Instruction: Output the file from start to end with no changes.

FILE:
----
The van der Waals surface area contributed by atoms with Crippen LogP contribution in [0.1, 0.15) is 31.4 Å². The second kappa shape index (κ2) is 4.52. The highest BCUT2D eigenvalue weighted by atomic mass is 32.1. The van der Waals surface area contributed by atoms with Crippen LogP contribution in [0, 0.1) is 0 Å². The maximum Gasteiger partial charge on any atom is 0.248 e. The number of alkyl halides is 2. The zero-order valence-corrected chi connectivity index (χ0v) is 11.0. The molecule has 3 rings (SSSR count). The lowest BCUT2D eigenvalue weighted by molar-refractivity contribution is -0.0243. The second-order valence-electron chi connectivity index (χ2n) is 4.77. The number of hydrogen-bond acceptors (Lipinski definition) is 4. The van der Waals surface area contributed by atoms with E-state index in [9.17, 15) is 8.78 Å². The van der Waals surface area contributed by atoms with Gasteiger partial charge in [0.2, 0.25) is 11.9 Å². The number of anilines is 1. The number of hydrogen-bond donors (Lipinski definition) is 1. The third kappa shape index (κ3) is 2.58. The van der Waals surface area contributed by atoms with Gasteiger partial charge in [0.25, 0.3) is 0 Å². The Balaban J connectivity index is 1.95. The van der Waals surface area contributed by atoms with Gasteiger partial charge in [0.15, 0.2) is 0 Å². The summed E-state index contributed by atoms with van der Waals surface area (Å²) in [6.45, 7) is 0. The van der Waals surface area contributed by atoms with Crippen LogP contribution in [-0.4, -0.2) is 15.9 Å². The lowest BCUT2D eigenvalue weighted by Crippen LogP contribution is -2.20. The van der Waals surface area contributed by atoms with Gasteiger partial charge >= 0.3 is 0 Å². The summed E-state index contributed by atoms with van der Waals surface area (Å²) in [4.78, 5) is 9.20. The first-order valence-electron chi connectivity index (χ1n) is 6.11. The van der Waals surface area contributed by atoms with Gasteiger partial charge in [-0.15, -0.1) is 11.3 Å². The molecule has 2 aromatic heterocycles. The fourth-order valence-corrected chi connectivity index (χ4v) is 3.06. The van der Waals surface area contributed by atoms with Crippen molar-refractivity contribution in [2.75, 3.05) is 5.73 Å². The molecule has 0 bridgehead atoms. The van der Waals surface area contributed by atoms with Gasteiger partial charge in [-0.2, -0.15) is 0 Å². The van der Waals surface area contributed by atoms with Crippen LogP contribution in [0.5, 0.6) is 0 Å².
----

The van der Waals surface area contributed by atoms with Crippen LogP contribution in [0.1, 0.15) is 31.4 Å². The second kappa shape index (κ2) is 4.52. The highest BCUT2D eigenvalue weighted by atomic mass is 32.1. The van der Waals surface area contributed by atoms with Crippen LogP contribution in [0, 0.1) is 0 Å². The maximum Gasteiger partial charge on any atom is 0.248 e. The number of alkyl halides is 2. The zero-order valence-corrected chi connectivity index (χ0v) is 11.0. The molecule has 3 rings (SSSR count). The lowest BCUT2D eigenvalue weighted by molar-refractivity contribution is -0.0243. The second-order valence-electron chi connectivity index (χ2n) is 4.77. The number of hydrogen-bond acceptors (Lipinski definition) is 4. The van der Waals surface area contributed by atoms with E-state index in [9.17, 15) is 8.78 Å². The van der Waals surface area contributed by atoms with Gasteiger partial charge in [0.2, 0.25) is 11.9 Å². The number of anilines is 1. The number of hydrogen-bond donors (Lipinski definition) is 1. The third kappa shape index (κ3) is 2.58. The van der Waals surface area contributed by atoms with Gasteiger partial charge in [0.25, 0.3) is 0 Å². The Balaban J connectivity index is 1.95. The van der Waals surface area contributed by atoms with Gasteiger partial charge in [0.15, 0.2) is 0 Å². The summed E-state index contributed by atoms with van der Waals surface area (Å²) in [6.45, 7) is 0. The van der Waals surface area contributed by atoms with Crippen LogP contribution in [-0.4, -0.2) is 15.9 Å². The lowest BCUT2D eigenvalue weighted by Crippen LogP contribution is -2.20. The van der Waals surface area contributed by atoms with Gasteiger partial charge >= 0.3 is 0 Å². The summed E-state index contributed by atoms with van der Waals surface area (Å²) in [4.78, 5) is 9.20. The first-order valence-electron chi connectivity index (χ1n) is 6.11. The van der Waals surface area contributed by atoms with Gasteiger partial charge in [-0.15, -0.1) is 11.3 Å². The molecule has 2 aromatic heterocycles. The fourth-order valence-corrected chi connectivity index (χ4v) is 3.06. The van der Waals surface area contributed by atoms with Crippen molar-refractivity contribution in [2.75, 3.05) is 5.73 Å². The molecule has 0 bridgehead atoms. The van der Waals surface area contributed by atoms with Gasteiger partial charge in [-0.2, -0.15) is 0 Å². The van der Waals surface area contributed by atoms with Crippen LogP contribution in [0.5, 0.6) is 0 Å².